10 Things Parents Should Know About ‘Harry Potter & The Cursed Child’

Reading Time: 6 minutes
Harry Potter & The Cursed Child, Image: J.K. Rowling, Warner Bros.
Harry Potter & The Cursed Child, Image: J.K. Rowling, Warner Bros.

1. What is Harry Potter and the Cursed Child?
Harry Potter and the Cursed Child is the latest installment of the Harry Potter series and follows on from the events of the Deathly Hallows epilogue. Instead of publishing the next part of the story in a novel, as with the previous seven, it is instead being performed as a two-part play at the Palace Theatre in London with a book of the script to be published at the end of July 2016.

2. A two-part play?
Yes. Cursed Child is performed in two separate parts; Part One lasts 2 hours 50 minutes and Part Two lasts 2 hours and 40 minutes. Both have intervals lasting approximately 20 minutes included in the running time. You can either choose to watch the two parts on separate nights (for example, see Part One on Thursday night and Part Two on Friday) or you can book to see both on the same day. At present, both parts will be performed on Wednesdays, Saturdays, and Sundays with Part One only on Thursdays, and Part Two only on Fridays. The two parts make up one single story so you will need to see them both unless you either want to see Part One and be left on a cliffhanger or Part Two and not understand what on Earth is going on.

If you see both parts on the same day you will have the same seat for both performances and just over two hours between them—Part One begins at 2pm (1pm Sundays) and Part Two at 7.30pm (6.30pm Sundays). This is plenty of time to get some dinner and even visit some shops or do some sightseeing to stretch your legs between them. Make sure you arrive at the theatre in plenty of time, though, because you’ll need to go through a bag check and take your seat in plenty of time.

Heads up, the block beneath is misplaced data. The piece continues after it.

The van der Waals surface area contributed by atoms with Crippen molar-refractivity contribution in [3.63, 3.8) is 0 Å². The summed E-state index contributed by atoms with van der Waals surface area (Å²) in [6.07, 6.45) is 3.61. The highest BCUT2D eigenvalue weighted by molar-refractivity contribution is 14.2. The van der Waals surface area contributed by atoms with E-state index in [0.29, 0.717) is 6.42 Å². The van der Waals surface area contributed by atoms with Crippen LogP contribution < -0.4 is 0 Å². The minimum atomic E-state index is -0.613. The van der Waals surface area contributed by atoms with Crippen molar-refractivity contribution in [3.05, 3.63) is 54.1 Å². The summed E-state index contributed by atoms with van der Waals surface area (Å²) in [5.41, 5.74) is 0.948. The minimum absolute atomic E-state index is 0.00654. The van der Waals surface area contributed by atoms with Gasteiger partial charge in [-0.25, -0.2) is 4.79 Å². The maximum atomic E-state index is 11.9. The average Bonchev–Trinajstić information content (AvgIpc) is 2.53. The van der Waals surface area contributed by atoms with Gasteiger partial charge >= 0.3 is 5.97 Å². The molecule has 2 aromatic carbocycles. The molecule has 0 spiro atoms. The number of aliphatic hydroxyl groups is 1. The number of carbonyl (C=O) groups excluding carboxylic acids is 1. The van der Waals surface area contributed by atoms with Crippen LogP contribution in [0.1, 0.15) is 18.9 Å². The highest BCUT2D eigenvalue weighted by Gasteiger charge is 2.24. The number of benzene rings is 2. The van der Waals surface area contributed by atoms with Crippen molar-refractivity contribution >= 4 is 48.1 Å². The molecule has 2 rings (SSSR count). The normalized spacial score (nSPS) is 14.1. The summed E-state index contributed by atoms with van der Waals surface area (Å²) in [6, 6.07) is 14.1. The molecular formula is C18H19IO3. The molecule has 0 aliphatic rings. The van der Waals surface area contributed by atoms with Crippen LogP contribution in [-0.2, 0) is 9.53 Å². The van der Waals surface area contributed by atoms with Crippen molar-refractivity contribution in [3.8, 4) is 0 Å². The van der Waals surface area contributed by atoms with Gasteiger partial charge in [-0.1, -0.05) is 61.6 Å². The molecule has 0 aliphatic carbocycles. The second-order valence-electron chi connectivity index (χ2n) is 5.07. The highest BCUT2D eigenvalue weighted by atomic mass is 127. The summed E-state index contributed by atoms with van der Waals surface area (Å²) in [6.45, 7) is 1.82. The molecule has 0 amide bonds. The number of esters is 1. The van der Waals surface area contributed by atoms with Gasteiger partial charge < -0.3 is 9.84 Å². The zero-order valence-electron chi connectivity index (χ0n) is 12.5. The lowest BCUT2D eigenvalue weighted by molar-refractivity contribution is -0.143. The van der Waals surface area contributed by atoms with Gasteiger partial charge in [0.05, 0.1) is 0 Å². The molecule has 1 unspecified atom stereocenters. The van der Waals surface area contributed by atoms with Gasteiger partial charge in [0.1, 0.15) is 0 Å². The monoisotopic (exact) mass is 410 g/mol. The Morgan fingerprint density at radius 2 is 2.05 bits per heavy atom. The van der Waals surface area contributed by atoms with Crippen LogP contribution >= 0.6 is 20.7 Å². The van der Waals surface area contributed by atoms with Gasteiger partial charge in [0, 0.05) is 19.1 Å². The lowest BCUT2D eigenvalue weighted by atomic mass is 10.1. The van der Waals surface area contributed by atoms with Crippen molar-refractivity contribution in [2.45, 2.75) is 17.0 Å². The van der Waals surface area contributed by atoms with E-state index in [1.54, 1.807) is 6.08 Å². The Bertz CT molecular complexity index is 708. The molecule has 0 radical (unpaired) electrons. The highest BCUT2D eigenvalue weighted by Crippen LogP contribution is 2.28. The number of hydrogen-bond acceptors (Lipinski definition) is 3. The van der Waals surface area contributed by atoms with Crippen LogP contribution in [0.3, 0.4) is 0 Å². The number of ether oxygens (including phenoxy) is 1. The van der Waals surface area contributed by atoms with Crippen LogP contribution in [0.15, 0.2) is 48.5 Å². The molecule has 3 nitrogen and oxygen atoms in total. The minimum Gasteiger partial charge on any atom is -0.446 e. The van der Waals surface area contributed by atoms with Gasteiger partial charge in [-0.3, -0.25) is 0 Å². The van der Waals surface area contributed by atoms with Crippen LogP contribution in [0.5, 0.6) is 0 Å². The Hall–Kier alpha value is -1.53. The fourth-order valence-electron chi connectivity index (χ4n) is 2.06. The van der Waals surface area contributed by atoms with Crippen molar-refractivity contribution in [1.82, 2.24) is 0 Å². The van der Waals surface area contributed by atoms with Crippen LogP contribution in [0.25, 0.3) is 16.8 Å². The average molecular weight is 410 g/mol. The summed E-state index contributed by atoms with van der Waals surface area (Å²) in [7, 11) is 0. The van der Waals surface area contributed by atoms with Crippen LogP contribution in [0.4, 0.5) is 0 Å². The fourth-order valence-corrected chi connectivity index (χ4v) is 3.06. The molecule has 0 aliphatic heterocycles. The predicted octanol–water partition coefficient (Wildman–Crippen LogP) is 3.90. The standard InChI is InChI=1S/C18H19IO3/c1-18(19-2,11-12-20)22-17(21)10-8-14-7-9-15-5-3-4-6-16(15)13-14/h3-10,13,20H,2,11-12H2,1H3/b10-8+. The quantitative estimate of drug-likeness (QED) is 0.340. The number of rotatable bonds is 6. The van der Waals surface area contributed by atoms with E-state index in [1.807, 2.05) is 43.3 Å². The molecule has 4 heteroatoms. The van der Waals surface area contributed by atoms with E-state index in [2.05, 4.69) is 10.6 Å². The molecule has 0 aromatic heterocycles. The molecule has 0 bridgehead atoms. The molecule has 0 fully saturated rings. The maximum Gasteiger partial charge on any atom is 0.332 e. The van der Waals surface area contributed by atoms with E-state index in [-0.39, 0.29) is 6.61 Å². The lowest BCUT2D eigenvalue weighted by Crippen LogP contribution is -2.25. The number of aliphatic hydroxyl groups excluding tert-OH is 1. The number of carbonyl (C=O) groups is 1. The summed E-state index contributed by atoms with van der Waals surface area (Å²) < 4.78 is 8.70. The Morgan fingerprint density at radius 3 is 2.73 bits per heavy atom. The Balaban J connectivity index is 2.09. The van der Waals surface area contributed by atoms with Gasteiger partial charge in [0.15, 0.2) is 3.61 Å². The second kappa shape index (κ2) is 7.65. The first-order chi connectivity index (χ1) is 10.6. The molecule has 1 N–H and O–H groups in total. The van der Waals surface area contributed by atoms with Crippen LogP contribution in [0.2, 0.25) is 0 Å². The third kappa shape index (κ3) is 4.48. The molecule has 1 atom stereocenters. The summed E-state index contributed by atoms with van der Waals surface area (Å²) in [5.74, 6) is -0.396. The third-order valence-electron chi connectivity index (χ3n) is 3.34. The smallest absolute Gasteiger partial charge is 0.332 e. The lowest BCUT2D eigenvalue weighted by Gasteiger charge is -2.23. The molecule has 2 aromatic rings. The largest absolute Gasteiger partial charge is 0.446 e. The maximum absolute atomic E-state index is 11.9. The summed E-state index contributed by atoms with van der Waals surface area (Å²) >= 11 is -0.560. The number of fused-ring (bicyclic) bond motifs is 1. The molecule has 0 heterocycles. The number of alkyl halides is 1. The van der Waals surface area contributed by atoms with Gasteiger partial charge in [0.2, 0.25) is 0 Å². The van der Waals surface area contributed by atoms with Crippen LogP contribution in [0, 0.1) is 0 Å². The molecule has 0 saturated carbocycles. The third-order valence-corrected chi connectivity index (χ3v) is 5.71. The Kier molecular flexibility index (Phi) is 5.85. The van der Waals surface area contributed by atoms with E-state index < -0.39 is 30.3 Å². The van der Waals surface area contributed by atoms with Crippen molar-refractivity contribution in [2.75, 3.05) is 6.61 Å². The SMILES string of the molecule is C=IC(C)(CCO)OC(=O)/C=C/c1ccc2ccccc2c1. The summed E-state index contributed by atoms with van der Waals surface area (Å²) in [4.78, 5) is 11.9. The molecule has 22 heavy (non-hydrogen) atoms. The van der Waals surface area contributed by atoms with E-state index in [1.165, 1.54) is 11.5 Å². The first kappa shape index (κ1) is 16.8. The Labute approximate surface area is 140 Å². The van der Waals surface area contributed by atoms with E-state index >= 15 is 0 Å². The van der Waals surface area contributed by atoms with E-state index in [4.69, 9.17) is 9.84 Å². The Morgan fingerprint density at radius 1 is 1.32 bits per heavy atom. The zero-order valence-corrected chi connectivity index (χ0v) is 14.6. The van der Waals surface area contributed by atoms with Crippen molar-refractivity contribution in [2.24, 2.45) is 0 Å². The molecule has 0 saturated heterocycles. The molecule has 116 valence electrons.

Outside the Theatre, Image: Sophie Brown
Outside the Theatre, Image: Sophie Brown

3. How can I see the play?
At the moment, if you don’t already have tickets booked, then getting them is second only in difficulty to finding an empty seat at Hamilton! When tickets went on sale last year they were so popular that the play booked up almost completely until May 2017, and at the time of writing no advance tickets are available. There is always the chance of getting a returned ticket either online or at the theatre, but these are rarities. Alternatively, you can enter the Friday Forty every Friday at 1pm GMT where you can enter a lottery to get a pair of tickets for the following week’s performance for just £40.

If you can’t wait that long, or if getting to London is out of the question for you, then you will be able to read the script in book format at the end of July 2016 and you can already pre-order it. At this time there is no word of touring productions, but given that the play is still in previews, it is almost certain that you will one day be able to see the show outside of London.

4. So what is the play about?
The hashtag for the play is #KeepTheSecrets—you’re even handed free pin badges when you exit the theatre with that printed on them! It’s hard to say much about the story without breaking that pledge but here goes. The play picks up right at the “19 Years Later” epilogue to Deathly Hallows. It follows both the golden trio (Harry, Ron, and Hermione, plus Draco) and also their children—specifically Albus, Rose, and Scorpius who are all in the same school year at Hogwarts. The two plot lines (one at Hogwarts, one outside) blend together, eventually merging into one story as the characters find themselves working together to solve this school year’s big problem.

#KeepTheSecrets Pin Badge, Image: Sophie Brown
#KeepTheSecrets Pin Badge, Image: Sophie Brown

5. Does this really feel like a return to Hogwarts?